12. HP’s video wall of touch (link):
Pros: Nice tight looking tiled screens. Cons Already looking a bit dated compered to the others. Touch only. Touch looks a little laggy.
13. The Giant iPhone – Table Connect
Pros: Pretty simple concept. Just plug in your iphone and mount it on a wall!
Cons: Do they make a wall sized one yet?
We’re pretty sure we’ll be seeing a lot more of these soon. Please send us any good ones we might have missed! 🙂
News Digital Media recently ran a promotion where you could win lots of prizes including the chance to be an Agency Hero. So guess who won an Agency Hero Award and $5000 for our Christmas party? Becki Luxton! @bexlux
In her own words..
‘Every week I correctly answered the quiz and it turns out I’m the hero! We have a giant cheque (I’ve always wanted one of those) and a week to plan our ultimate Christmas party. Thanks News Digital!’
You were already a hero in our eyes Becki, but here’s to News Digital for spotting it too!
In the search engine marketing and optimisation sector, it really does seem that change is the only constant.
In June, I wrote about the launch of Google Caffeine and the impact of social search in the marketing mix. Just four months later and Google has added another game-changing feature to their search engine results pages (SERPs), called Place Search.
As its name suggests, Place Search prioritises search results based on proximity of the website to the user’s current location, in an effort to make consumers “feel like a local everywhere [they] go”. It is very similar in concept to Yellow Pages but doesn’t require users to leave the Google homepage.
This is good news for consumers seeking local restaurants, shops, entertainment and the like, but for companies there are new challenges that come with it.
In addition to having its own dedicated category, Place Search also appears in natural results on the main SERP (in the form of business listings with reviews and a map showing result locations) when Google predicts that the user is looking for local information. But it is what that new content is replacing that is of concern.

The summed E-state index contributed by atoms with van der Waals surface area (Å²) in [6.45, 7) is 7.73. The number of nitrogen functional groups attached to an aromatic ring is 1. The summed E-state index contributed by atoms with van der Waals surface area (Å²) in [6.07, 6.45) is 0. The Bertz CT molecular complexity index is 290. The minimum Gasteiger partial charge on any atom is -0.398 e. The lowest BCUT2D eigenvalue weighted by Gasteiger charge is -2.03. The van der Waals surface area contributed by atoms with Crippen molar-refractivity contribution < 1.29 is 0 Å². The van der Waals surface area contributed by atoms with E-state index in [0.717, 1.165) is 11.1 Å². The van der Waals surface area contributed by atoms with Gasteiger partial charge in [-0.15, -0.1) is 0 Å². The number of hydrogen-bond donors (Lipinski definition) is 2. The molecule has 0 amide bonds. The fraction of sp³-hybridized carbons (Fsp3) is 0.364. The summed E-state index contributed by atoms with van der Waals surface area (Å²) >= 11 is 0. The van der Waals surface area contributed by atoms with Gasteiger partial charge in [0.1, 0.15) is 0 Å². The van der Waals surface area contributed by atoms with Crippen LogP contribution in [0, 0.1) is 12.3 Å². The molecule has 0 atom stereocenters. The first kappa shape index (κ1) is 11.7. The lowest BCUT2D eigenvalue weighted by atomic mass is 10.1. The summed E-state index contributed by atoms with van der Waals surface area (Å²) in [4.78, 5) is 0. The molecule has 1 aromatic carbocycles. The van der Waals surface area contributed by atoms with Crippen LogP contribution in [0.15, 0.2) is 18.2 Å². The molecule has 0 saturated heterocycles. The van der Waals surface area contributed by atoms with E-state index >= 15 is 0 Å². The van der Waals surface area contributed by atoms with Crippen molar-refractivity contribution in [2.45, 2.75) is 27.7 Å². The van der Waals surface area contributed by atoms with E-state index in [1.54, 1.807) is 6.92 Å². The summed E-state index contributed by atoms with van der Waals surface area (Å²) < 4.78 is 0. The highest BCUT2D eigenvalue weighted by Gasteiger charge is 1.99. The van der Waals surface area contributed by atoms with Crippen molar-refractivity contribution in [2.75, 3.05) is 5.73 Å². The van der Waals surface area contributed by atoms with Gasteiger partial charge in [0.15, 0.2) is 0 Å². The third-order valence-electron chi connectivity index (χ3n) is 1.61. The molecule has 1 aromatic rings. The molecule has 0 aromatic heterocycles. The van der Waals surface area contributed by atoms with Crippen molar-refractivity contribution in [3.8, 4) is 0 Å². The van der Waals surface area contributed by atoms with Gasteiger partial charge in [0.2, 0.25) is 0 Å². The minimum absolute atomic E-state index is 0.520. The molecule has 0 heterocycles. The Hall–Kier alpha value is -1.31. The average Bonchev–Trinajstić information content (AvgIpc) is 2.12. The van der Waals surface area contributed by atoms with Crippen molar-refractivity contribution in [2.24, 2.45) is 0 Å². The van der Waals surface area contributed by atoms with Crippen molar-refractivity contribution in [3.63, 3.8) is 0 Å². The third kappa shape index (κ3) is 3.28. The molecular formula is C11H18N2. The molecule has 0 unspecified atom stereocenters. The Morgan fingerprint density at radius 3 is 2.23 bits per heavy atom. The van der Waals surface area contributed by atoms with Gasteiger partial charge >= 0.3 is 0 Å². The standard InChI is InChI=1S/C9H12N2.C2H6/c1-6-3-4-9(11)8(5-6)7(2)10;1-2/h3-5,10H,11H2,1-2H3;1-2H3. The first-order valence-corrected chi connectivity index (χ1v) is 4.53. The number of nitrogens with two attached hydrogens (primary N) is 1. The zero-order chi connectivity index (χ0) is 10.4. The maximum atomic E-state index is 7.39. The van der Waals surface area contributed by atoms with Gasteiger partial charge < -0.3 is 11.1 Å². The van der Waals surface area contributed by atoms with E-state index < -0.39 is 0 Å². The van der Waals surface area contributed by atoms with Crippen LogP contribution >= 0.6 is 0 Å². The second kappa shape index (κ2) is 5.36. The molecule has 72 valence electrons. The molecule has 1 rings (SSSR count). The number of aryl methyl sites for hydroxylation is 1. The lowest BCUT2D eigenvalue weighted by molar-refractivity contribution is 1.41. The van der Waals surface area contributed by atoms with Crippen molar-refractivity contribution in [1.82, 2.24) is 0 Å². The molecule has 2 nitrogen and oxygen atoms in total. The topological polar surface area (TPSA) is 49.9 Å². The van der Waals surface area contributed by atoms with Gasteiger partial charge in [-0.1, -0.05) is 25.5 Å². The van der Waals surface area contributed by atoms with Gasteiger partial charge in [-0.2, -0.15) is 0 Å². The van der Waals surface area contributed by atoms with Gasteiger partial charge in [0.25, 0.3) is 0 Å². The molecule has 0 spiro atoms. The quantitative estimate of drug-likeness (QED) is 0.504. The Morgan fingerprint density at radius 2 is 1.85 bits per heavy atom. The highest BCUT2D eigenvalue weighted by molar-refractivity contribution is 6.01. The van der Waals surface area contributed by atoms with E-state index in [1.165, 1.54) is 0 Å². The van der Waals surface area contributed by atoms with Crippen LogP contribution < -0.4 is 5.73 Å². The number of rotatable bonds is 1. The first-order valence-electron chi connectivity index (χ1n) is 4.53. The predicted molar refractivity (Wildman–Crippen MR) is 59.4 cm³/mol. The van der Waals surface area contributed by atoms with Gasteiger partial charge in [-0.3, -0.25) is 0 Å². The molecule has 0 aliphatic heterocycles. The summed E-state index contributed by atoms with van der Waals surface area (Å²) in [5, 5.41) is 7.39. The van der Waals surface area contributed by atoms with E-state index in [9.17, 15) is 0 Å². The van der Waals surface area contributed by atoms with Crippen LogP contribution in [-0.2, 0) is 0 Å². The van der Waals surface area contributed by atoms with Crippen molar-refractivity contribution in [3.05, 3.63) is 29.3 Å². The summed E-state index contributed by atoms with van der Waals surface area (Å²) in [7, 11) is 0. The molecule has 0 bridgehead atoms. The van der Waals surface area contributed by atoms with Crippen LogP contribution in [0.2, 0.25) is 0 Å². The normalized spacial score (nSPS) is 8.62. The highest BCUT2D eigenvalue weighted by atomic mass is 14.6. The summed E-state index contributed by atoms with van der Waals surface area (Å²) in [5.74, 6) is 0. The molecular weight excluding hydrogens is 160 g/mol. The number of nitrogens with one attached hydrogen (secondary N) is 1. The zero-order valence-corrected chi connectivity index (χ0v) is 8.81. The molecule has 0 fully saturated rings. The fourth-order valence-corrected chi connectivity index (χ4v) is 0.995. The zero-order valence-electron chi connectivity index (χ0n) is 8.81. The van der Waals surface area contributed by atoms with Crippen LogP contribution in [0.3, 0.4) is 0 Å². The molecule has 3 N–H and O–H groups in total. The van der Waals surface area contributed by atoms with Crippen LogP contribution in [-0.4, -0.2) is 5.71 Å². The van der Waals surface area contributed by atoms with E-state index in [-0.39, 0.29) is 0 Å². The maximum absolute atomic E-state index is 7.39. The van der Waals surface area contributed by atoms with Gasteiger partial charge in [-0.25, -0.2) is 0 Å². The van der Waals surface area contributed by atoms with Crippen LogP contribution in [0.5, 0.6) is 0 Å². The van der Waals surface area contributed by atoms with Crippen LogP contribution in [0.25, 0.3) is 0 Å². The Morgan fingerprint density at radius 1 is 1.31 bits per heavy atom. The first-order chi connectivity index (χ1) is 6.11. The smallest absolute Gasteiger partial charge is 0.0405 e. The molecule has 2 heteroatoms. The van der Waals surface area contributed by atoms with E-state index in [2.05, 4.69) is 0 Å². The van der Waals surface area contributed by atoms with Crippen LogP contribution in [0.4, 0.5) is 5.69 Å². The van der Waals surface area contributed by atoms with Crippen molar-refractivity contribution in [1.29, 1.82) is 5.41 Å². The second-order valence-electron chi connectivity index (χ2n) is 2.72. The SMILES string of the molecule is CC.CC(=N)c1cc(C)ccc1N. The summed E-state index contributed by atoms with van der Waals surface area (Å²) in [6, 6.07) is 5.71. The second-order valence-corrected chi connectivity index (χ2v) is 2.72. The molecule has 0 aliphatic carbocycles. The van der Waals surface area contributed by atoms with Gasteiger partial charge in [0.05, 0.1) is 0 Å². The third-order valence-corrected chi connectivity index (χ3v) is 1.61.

Companies currently paying for Google AdWords to gain higher visibility on more generic search queries may find that their click-through rates suddenly take a tumble thanks to the new Places map, which is positioned in what was previously a lucrative AdWords position: the top right-hand corner.
Not only does it take a prime position, it maintains that position as the user scrolls down the page, which means significantly less visibility of company-sponsored AdWords.
It would not be far-fetched to expect AdWord costs to increase (due to the increased competition and importance of gaining the top three spots), despite a greater risk of fewer click-throughs and thus a decline in return on investment for those not appearing in the top spots.
In every challenge, there is an opportunity. In Place Search, the opportunity for companies is to raise the visibility of bricks-and-mortar stores to among 60 per cent of Australians who research online with an intent to purchase offline.
To do that, I asked one of our search experts here at Amnesia Razorfish to provide their top five tips on optimising for Place Search:
1. Get listed and be consistent: claim your free listing by providing your company details at www.google.com/places, ensuring that multiple locations each have their own profile containing the location/suburb in the Places title. Choose your categories carefully, and ensure your description is consistent across other directory listings.
2. Enrich the experience: take the opportunity to add additional information such as opening hours and rich media content (photos, YouTube videos, and so on) to your Places page; you want consumers to get a good feel for who you are and what you do.
3. Reviews: customer reviews play an important role in Place Search ranks. Ensure you have the process in place to monitor and respond to user reviews about your business.
4. Sponsored map icons: make your business stand out by investing in a personalised map icon that displays your logo.
5. AdWords ad extensions: link your Google Places listing with AdWords to enable users to see your location from the sponsored ad.
And my recommendation? Make the most of this opportunity while it is still free, as you have to assume Google is not out to destroy its own commercial model.
To that end, I would expect to see related new forms of paid advertising being launched by Google in the weeks and months to come. Given its current focus on location, my guess is that mobile advertising is next on the hit list. Watch this space.
I spotted a few Twitter users talking about this: The official Apple iPad video actually shows the NY Times site with a broken area of the page (apparently a flash video) which is caused by the lack of iPad support for Adobe Flash.
Why is this an issue? Well according to HP (here) 85% of the top 100 sites on the internet use Flash and that 75% of all video on the web is flash based. That’s a lot of missing content for a device that is supposed to be the ultimate content aggregator.
Freezeframe at 1m17s
This space looks set to hot up. Here’s HP’s own version of the iPad out this year demonstrating how Flash should work in a tablet PC: